Almost eight years after the Supreme Court's odious Kelo v. New London ruling and eight years of press failure to report the utter lack of subsequent development in the affected area in New London, Connecticut, construction might start taking place in a couple of months -- emphasis on "may."
What's notable about how Kathleen Edgecomb at the New London Day wrote up her Sunday story is how hard she worked, as the Day has since the Court's ruling, to make sure that the term "Kelo" did not appear. That's "Kelo" as in Susette Kelo, the lead plaintiff who tried to keep her pink house where it was and save the properties of other plaintiffs from destruction as a result of eminent domain, and who was ultimately thwarted by a Supreme Court ruling which radically misinterpreted the Constitution's Fifth Amendment to to allow goverments to take properties for "public purpose" (i.e., any conceivable reason) instead of limiting such seizures to "public use" (e.g., roads, bridges, and other public works). Excerpts from her Edgecomb's report, including the relevant word-dodging, follow the jump (bolds are mine):
Daryl Justin Finizio, the recently elected Democratic Party Mayor of New London, Connecticut has apologized to the families and homeowners who lost their homes as a result of the city's decision to condemn properties in the Fort Trumbull area of that city. Those efforts began over a decade ago. A lawsuit by the victims which attempted to stop the city from taking their properties and destroying their homes ultimately led to the Supreme Court's Kelo vs. New London decision in 2005. The Court ruled in favor of the City based on what it believed was "a carefully considered development plan." A few remaining holdouts who tried to get the city to reverse course after the ruling, including Susette Kelo, lost their battle and settled with the city in 2006. To my knowledge, no ground has been broken on any kind of new development in the area originally occupied by the homes in the 5-1/2 years since.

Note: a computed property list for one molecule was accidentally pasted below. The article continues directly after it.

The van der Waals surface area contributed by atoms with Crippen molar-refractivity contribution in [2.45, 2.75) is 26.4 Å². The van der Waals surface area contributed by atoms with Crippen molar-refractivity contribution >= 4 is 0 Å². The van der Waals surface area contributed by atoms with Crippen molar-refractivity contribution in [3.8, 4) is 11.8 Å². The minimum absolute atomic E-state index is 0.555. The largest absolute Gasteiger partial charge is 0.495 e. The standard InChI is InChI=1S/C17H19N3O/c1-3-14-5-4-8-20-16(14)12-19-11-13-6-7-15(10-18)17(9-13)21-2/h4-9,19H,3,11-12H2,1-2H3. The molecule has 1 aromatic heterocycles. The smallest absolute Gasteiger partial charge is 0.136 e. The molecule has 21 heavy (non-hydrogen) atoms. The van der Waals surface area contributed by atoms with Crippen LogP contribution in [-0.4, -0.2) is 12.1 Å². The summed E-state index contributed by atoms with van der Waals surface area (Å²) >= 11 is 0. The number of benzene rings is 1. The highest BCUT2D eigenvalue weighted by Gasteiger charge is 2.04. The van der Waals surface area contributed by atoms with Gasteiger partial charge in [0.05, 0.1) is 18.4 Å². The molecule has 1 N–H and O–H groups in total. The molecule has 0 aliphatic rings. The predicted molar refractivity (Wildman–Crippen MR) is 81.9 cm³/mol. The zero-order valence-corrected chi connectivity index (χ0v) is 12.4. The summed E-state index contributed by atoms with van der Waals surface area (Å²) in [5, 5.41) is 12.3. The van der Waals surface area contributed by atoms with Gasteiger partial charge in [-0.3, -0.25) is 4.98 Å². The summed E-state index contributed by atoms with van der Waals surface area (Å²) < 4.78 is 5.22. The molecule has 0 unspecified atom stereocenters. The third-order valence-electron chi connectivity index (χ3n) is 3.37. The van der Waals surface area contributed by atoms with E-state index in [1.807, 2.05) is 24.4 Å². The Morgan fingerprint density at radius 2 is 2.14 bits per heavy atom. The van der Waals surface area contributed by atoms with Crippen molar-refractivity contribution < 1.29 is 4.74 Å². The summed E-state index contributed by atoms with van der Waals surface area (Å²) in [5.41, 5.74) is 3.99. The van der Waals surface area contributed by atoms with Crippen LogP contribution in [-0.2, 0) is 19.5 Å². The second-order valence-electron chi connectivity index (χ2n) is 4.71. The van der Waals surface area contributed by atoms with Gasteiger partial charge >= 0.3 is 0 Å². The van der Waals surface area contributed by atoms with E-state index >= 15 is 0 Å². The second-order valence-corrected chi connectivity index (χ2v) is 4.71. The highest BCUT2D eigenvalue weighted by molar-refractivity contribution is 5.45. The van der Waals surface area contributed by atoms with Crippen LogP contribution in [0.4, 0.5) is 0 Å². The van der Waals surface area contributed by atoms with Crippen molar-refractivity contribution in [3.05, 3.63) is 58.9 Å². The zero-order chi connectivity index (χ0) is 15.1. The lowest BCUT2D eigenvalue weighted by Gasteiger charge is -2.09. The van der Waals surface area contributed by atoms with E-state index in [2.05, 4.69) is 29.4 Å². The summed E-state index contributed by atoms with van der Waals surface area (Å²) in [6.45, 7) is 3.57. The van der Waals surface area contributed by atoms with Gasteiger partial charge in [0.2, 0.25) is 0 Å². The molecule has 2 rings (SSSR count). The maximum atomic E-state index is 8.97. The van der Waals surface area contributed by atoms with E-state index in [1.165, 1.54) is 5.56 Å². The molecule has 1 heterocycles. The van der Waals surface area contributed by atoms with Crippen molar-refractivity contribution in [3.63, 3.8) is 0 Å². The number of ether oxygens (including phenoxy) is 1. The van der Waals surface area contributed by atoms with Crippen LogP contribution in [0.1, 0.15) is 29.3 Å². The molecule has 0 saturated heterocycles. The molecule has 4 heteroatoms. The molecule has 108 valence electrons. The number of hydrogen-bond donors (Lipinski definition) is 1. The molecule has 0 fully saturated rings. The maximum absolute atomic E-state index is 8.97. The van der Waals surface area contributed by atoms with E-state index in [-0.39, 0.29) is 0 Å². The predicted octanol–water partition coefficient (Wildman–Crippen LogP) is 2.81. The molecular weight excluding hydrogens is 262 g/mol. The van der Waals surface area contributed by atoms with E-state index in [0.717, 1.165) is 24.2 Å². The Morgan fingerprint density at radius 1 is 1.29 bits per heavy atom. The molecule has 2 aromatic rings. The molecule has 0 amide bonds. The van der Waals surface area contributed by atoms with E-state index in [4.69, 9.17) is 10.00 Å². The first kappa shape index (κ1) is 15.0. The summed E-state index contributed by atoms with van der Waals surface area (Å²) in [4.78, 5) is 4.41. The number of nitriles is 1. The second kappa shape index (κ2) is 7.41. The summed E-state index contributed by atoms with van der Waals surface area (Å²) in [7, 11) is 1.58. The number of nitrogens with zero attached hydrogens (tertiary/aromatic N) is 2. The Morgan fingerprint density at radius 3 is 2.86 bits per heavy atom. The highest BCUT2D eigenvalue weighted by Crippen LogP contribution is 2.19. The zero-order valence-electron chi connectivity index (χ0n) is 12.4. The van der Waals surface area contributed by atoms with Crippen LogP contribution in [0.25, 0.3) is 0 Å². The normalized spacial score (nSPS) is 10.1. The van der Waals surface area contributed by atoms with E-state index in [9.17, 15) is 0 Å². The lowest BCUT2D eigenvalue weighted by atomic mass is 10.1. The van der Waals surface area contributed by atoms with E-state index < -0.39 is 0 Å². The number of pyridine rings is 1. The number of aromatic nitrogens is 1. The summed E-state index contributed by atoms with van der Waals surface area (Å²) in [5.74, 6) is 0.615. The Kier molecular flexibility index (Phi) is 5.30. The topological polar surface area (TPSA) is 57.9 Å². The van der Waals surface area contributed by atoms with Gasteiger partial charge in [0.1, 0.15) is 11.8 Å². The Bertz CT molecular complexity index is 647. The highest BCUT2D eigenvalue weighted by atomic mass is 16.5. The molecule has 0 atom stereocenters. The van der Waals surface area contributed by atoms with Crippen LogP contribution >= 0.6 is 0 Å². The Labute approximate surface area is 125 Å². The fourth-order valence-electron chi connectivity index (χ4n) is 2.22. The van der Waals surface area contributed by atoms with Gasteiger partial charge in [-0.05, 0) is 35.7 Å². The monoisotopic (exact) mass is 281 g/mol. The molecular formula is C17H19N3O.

Obviously, one could argue that the apology is way too late, given that the buildings have long since been leveled.
In June 2005, in its Kelo vs. New London decision, the Supreme Court ruled that the City of New London, Connecticut could condemn and take over private property, including that on which Susette Kelo's pink house sat, for a "public purpose" (a redevelopment plan worked up by the city's New London Development Corporation), instead of limiting the Constitution's Fifth Amendment application to "public use," as the Founders intended.
The Supreme Court justices who supported the ruling largely justified it on the basis that "The City has carefully formulated an economic development plan that it (the city) believes will provide appreciable benefits to the community, including–but by no means limited to–new jobs and increased tax revenue." Carefully formulated or not, nothing even remotely positive happened after the ruling until very recently, and nothing even remotely resembling decent national media coverage of post-ruling events has ever occurred.
In its infamous June 2005 Kelo vs. New London ruling, a Supreme Court majority allowed the city of New London to seize the properties of holdout homeowners in that city's Fort Trumbull area for the "public purpose" of economic development, not a "public use" as the Constitution's Fifth Amendment requires.
It has been eleven years since the litigation began, six years since the court's ruling, and almost five years since the final settlement between the City and final holdouts the Cristofaro family and Susette Kelo, whose former home now stands elsewhere as a de facto monument to the perils of overbearing government. The land involved is still vacant, and nothing of substance has since happened. In late 2009, Pfizer, the economic linchpin which supposedly drove the city's need to remake the area, announced that it was pulling out of New London.
After several false starts, the city is working with a new developer. As of February of last year, this developer wanted to put rental townhouses in an area where century-old, largely owner-occupied homes once stood.
Early Friday, the New London Day's Kathleen Edgecomb reported a new twist. Wait until you see what the developer wants before going forward.